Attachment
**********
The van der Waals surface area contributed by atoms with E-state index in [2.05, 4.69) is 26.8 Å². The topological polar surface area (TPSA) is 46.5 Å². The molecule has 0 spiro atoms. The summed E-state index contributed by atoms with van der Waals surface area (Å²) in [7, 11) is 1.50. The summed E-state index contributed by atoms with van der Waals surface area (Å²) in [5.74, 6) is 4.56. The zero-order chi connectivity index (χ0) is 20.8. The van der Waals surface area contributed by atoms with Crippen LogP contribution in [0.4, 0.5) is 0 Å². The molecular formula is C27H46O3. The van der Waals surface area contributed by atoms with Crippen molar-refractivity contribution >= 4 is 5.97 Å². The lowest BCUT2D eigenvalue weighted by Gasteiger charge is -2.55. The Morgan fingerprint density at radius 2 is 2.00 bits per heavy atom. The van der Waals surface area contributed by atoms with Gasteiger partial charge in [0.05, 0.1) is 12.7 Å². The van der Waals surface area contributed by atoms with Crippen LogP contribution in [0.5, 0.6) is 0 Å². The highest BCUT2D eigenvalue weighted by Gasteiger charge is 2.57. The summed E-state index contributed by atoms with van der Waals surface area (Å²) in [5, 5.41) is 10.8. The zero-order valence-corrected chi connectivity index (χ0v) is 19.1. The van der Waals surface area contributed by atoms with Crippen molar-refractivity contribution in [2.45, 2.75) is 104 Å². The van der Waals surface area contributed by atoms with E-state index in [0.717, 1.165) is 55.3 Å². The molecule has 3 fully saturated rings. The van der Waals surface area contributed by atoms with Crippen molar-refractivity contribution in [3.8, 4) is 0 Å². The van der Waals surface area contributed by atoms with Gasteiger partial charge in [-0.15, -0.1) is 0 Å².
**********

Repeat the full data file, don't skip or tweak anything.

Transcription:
The van der Waals surface area contributed by atoms with E-state index in [2.05, 4.69) is 26.8 Å². The topological polar surface area (TPSA) is 46.5 Å². The molecule has 0 spiro atoms. The summed E-state index contributed by atoms with van der Waals surface area (Å²) in [7, 11) is 1.50. The summed E-state index contributed by atoms with van der Waals surface area (Å²) in [5.74, 6) is 4.56. The zero-order chi connectivity index (χ0) is 20.8. The van der Waals surface area contributed by atoms with Crippen LogP contribution in [0.4, 0.5) is 0 Å². The molecular formula is C27H46O3. The van der Waals surface area contributed by atoms with Crippen molar-refractivity contribution >= 4 is 5.97 Å². The lowest BCUT2D eigenvalue weighted by Gasteiger charge is -2.55. The Morgan fingerprint density at radius 2 is 2.00 bits per heavy atom. The van der Waals surface area contributed by atoms with Gasteiger partial charge in [0.05, 0.1) is 12.7 Å². The van der Waals surface area contributed by atoms with Crippen LogP contribution in [0.5, 0.6) is 0 Å². The highest BCUT2D eigenvalue weighted by Gasteiger charge is 2.57. The summed E-state index contributed by atoms with van der Waals surface area (Å²) in [5, 5.41) is 10.8. The zero-order valence-corrected chi connectivity index (χ0v) is 19.1. The van der Waals surface area contributed by atoms with Crippen molar-refractivity contribution in [2.45, 2.75) is 104 Å². The van der Waals surface area contributed by atoms with E-state index in [0.717, 1.165) is 55.3 Å². The molecule has 3 fully saturated rings. The van der Waals surface area contributed by atoms with Crippen molar-refractivity contribution in [3.8, 4) is 0 Å². The van der Waals surface area contributed by atoms with Gasteiger partial charge in [-0.15, -0.1) is 0 Å².